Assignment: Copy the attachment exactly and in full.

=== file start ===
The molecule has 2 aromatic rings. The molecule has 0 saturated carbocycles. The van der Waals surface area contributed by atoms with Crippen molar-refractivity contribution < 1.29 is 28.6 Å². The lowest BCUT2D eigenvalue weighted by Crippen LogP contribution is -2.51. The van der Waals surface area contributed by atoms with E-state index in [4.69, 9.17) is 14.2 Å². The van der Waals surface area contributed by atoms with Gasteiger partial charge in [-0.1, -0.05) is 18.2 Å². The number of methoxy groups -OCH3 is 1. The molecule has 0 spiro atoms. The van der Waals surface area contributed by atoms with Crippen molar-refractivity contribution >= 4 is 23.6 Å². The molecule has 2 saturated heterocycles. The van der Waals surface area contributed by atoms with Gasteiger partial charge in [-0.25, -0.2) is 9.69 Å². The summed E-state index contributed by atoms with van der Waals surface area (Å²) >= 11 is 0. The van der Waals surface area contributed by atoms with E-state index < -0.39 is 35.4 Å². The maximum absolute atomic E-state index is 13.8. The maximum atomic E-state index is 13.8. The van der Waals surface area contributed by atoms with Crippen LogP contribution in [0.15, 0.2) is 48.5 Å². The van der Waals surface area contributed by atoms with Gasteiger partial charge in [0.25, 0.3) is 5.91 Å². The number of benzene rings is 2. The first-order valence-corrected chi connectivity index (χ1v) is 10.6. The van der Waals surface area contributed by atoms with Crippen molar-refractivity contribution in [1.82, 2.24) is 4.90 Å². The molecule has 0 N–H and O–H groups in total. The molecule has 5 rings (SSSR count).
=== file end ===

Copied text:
The molecule has 2 aromatic rings. The molecule has 0 saturated carbocycles. The van der Waals surface area contributed by atoms with Crippen molar-refractivity contribution < 1.29 is 28.6 Å². The lowest BCUT2D eigenvalue weighted by Crippen LogP contribution is -2.51. The van der Waals surface area contributed by atoms with E-state index in [4.69, 9.17) is 14.2 Å². The van der Waals surface area contributed by atoms with Gasteiger partial charge in [-0.1, -0.05) is 18.2 Å². The number of methoxy groups -OCH3 is 1. The molecule has 0 spiro atoms. The van der Waals surface area contributed by atoms with Crippen molar-refractivity contribution >= 4 is 23.6 Å². The molecule has 2 saturated heterocycles. The van der Waals surface area contributed by atoms with Gasteiger partial charge in [-0.25, -0.2) is 9.69 Å². The summed E-state index contributed by atoms with van der Waals surface area (Å²) >= 11 is 0. The van der Waals surface area contributed by atoms with E-state index < -0.39 is 35.4 Å². The maximum absolute atomic E-state index is 13.8. The maximum atomic E-state index is 13.8. The van der Waals surface area contributed by atoms with Crippen LogP contribution in [0.15, 0.2) is 48.5 Å². The van der Waals surface area contributed by atoms with Gasteiger partial charge in [0.25, 0.3) is 5.91 Å². The number of benzene rings is 2. The first-order valence-corrected chi connectivity index (χ1v) is 10.6. The van der Waals surface area contributed by atoms with Crippen molar-refractivity contribution in [1.82, 2.24) is 4.90 Å². The molecule has 0 N–H and O–H groups in total. The molecule has 5 rings (SSSR count).